If we extend the metaphor to The United Methodist Church, you might be able to see where I am going with this.  Take, for example, my own dear East Ohio United Methodists.  We are a sometimes cantankerous lot, and we love to get all argy-bargy about the hot-button issues that seem to consume a lot of time at U.M.C. conferences.  But one difference I’ve noticed about East Ohio (the same might be said about West Ohio, but I don’t have as much experience there yet!) is that we hold annual conference in a very different way than most.  East (and West) Ohio holds its annual conference at Lakeside on Lake Erie, which is a United Methodist-related Chautauqua community located, as the name suggests, on Lake Erie.  In the center of Lakeside is Hoover Auditorium, which is the site of concerts and art events throughout the summer season, but  for two weeks in the summer becomes the center of Ohio Methodism.  It is in this sacred building where we hold our conference plenary sessions, honor our dead, partake in the sacrament of Holy Communion, listen to great preachers, debate resolutions, pass budgets, ordain our clergy, and say goodbye to those who are retiring, among other things.  Around Hoover are the cottages and shops that make up the Lakeside community.  During annual conference, families and individuals rent cottages, hotel rooms, and any other available space in order to be “on the grounds” during the week.  As one of my colleagues once said, “East Ohio is like a combination annual conference and camp meeting.”  Many pastors and lay members of the conference bring their entire families to conference—it’s the highlight of our family’s summer!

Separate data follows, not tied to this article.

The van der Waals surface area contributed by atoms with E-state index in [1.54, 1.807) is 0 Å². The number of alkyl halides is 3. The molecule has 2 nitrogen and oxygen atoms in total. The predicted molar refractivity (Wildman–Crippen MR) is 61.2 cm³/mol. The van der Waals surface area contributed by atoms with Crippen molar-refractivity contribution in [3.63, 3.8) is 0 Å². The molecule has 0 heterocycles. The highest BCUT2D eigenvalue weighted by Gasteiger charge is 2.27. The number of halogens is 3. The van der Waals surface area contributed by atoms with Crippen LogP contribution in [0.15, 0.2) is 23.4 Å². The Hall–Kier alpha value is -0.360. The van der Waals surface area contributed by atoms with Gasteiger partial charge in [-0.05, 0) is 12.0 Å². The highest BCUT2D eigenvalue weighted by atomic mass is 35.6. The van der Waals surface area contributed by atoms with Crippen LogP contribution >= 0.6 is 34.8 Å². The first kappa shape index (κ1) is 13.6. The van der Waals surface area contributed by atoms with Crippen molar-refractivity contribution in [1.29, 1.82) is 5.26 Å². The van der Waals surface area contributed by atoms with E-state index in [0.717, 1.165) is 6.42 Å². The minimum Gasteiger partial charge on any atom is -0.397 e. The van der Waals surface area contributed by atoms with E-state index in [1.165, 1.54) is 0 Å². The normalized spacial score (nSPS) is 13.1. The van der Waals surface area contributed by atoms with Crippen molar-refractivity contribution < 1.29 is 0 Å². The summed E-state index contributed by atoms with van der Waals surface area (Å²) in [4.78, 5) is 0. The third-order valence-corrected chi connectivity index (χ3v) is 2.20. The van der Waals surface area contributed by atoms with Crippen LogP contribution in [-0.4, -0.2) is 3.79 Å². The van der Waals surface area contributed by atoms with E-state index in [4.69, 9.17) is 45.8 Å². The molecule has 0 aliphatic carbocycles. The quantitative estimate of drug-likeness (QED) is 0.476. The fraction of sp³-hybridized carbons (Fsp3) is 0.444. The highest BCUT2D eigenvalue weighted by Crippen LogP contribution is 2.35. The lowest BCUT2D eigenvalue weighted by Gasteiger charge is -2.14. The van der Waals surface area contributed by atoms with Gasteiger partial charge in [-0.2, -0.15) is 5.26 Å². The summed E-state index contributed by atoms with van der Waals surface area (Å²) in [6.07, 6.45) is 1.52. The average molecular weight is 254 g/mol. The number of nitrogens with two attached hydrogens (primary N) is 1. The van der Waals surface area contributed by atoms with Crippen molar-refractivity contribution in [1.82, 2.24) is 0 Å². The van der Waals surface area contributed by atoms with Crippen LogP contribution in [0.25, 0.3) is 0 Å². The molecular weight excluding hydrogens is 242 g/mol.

The unique thing about doing conference in this way is that it’s awfully hard to argue with someone, or call them a heretic, or dismiss their claims to truth, when you’ve spent time sitting on their front porch, or sharing a meal, or passing the bread and cup.  It’s even harder to do so when you have just spent an hour or so sharing with someone in the park about the ups and downs of parenting, while your kids play with their kids on the playground.  When we confront one another and interact in such ways, it is difficult to maintain an “Us vs. Them” mentality for very long.  Unless you don’t interact that much, that is.